Everything is turned upside down. Much to everyone’s astonishment it’s not Augustus who is the real son of God, the saviour who bring good news of peace ”“ no, it’s Jesus. And the proclamation is made not in the public forum in front of the Roman citizens but to the shepherds on the hill sides, who were the social outcasts. And as the narrative unfolds Simeon and Anna proclaim that this child, Jesus, is the one who will become the saviour of God’s people, not Augustus or for that matter, any earthly ruler, especially those who govern by the sword and with violence.
Now so much of our celebration of Christmas has sanitized these insights. Take popular carols, such as ”˜While shepherds watched their flocks by night’ or ”˜O little town of Bethlehem’ which give us a romaticised, privatised interpretation of Christmas, which, though I love them too, have no little bearing on the world in all its pain and suffering. These carols give us a piety which is only about feeling an inner sense of peace. Now there is nothing wrong with feeling inner peace. It’s just that here in Luke chapter 2 the events are profoundly political. This is the Christ who is born into a country which has been occupied by foreign forces, where its people are oppressed and where he comes to bring peace founded in justice.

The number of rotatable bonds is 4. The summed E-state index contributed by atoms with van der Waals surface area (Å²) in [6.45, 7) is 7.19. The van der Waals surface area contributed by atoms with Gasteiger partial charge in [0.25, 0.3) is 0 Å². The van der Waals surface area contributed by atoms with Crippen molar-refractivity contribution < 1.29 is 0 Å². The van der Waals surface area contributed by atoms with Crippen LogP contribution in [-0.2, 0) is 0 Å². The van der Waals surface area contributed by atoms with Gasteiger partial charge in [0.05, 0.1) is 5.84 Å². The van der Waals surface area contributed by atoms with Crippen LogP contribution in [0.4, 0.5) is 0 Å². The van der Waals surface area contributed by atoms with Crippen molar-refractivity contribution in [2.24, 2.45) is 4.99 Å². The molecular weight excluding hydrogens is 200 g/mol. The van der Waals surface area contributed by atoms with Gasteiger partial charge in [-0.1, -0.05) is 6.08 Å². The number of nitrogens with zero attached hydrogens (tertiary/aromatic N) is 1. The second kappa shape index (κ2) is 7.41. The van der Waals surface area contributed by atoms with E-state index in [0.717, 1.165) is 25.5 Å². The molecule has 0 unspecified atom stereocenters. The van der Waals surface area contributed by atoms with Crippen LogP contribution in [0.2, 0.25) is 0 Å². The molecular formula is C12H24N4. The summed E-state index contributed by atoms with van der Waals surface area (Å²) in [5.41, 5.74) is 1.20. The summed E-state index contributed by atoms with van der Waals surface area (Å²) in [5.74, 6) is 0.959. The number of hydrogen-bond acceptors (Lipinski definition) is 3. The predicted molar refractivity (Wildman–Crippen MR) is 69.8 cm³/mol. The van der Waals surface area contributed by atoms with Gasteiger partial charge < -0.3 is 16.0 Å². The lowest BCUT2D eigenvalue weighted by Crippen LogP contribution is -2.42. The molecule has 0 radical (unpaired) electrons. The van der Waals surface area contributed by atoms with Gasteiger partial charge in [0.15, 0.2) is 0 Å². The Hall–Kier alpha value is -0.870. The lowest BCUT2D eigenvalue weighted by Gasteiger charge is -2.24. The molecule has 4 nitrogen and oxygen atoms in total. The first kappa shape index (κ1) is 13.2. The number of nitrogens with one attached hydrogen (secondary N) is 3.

And so let’s return to where we started: that cold Christmas day in 1914 where peace broke for a few hours. It did not come from the politicians who were safely back in Blightly tucked up with their families in the warm with their turkey lunch. Peace did not come from the generals ”“ they certainly didn’t order a cease fire. No, it came because ordinary soldiers, recalling the events of Christmas, put down their weapons and dared to venture out into no man’s land.
If we are going to find true peace in our world today, it will not come primarily through the politicians and certainly not through the soldiers who may keep the peace, but cannot alone establish it.
Peace will come when ordinary men and women like you and me, dare to climb out the trenches that we have dug to protect ourselves, the trenches of fear, of greed, of hatred. Can we show similar courage to that of the First World War soldiers who stuck their heads above the parapets?